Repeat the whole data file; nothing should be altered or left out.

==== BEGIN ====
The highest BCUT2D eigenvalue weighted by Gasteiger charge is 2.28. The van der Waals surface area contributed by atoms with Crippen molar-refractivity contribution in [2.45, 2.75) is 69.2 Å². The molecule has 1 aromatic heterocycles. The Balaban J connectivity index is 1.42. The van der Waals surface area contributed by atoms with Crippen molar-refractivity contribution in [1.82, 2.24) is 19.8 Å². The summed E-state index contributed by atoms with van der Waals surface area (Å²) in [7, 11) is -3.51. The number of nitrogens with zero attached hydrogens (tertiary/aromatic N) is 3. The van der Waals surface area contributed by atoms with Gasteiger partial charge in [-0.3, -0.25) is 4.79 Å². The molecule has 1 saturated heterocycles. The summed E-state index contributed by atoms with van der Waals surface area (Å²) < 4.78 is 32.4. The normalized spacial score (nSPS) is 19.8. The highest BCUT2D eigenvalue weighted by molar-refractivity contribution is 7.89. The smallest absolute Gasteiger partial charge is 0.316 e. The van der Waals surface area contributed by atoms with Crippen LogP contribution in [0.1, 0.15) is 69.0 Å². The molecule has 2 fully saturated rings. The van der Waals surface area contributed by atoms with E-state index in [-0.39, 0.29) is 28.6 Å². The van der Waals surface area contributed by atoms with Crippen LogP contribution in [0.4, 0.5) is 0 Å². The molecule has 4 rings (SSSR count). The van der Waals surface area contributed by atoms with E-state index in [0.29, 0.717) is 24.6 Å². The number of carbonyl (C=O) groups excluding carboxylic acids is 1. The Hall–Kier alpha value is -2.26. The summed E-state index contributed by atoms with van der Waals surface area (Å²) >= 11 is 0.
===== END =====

The highest BCUT2D eigenvalue weighted by Gasteiger charge is 2.28. The van der Waals surface area contributed by atoms with Crippen molar-refractivity contribution in [2.45, 2.75) is 69.2 Å². The molecule has 1 aromatic heterocycles. The Balaban J connectivity index is 1.42. The van der Waals surface area contributed by atoms with Crippen molar-refractivity contribution in [1.82, 2.24) is 19.8 Å². The summed E-state index contributed by atoms with van der Waals surface area (Å²) in [7, 11) is -3.51. The number of nitrogens with zero attached hydrogens (tertiary/aromatic N) is 3. The van der Waals surface area contributed by atoms with Gasteiger partial charge in [-0.3, -0.25) is 4.79 Å². The molecule has 1 saturated heterocycles. The summed E-state index contributed by atoms with van der Waals surface area (Å²) < 4.78 is 32.4. The normalized spacial score (nSPS) is 19.8. The highest BCUT2D eigenvalue weighted by molar-refractivity contribution is 7.89. The smallest absolute Gasteiger partial charge is 0.316 e. The van der Waals surface area contributed by atoms with Crippen LogP contribution in [0.1, 0.15) is 69.0 Å². The molecule has 2 fully saturated rings. The van der Waals surface area contributed by atoms with E-state index in [-0.39, 0.29) is 28.6 Å². The van der Waals surface area contributed by atoms with Crippen LogP contribution in [0.4, 0.5) is 0 Å². The molecule has 4 rings (SSSR count). The van der Waals surface area contributed by atoms with E-state index in [0.29, 0.717) is 24.6 Å². The number of carbonyl (C=O) groups excluding carboxylic acids is 1. The Hall–Kier alpha value is -2.26. The summed E-state index contributed by atoms with van der Waals surface area (Å²) >= 11 is 0.